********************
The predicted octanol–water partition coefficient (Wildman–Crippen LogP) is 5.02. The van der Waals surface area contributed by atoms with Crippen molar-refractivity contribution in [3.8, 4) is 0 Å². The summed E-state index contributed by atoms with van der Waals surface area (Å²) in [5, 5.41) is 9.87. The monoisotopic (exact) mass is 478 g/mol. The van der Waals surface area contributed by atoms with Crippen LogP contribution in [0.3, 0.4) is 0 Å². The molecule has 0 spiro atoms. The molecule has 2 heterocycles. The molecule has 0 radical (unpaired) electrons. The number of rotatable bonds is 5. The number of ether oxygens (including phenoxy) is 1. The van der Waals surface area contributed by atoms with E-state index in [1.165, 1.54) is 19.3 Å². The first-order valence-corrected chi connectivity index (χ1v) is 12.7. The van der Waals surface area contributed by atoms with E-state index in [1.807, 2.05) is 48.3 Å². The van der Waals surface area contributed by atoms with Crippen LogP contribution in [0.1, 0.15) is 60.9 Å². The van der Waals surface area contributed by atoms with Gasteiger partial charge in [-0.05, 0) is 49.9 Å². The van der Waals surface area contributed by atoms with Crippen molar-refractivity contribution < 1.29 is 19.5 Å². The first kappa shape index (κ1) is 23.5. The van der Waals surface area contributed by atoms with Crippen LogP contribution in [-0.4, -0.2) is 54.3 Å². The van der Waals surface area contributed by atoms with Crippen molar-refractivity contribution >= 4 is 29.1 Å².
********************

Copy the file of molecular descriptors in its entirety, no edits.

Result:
The predicted octanol–water partition coefficient (Wildman–Crippen LogP) is 5.02. The van der Waals surface area contributed by atoms with Crippen molar-refractivity contribution in [3.8, 4) is 0 Å². The summed E-state index contributed by atoms with van der Waals surface area (Å²) in [5, 5.41) is 9.87. The monoisotopic (exact) mass is 478 g/mol. The van der Waals surface area contributed by atoms with Crippen LogP contribution in [0.3, 0.4) is 0 Å². The molecule has 0 spiro atoms. The molecule has 2 heterocycles. The molecule has 0 radical (unpaired) electrons. The number of rotatable bonds is 5. The number of ether oxygens (including phenoxy) is 1. The van der Waals surface area contributed by atoms with E-state index in [1.165, 1.54) is 19.3 Å². The first-order valence-corrected chi connectivity index (χ1v) is 12.7. The van der Waals surface area contributed by atoms with E-state index in [1.807, 2.05) is 48.3 Å². The van der Waals surface area contributed by atoms with Crippen LogP contribution in [0.1, 0.15) is 60.9 Å². The van der Waals surface area contributed by atoms with Gasteiger partial charge in [-0.05, 0) is 49.9 Å². The van der Waals surface area contributed by atoms with Crippen molar-refractivity contribution < 1.29 is 19.5 Å². The first kappa shape index (κ1) is 23.5. The van der Waals surface area contributed by atoms with Crippen LogP contribution in [-0.4, -0.2) is 54.3 Å². The van der Waals surface area contributed by atoms with Crippen molar-refractivity contribution >= 4 is 29.1 Å².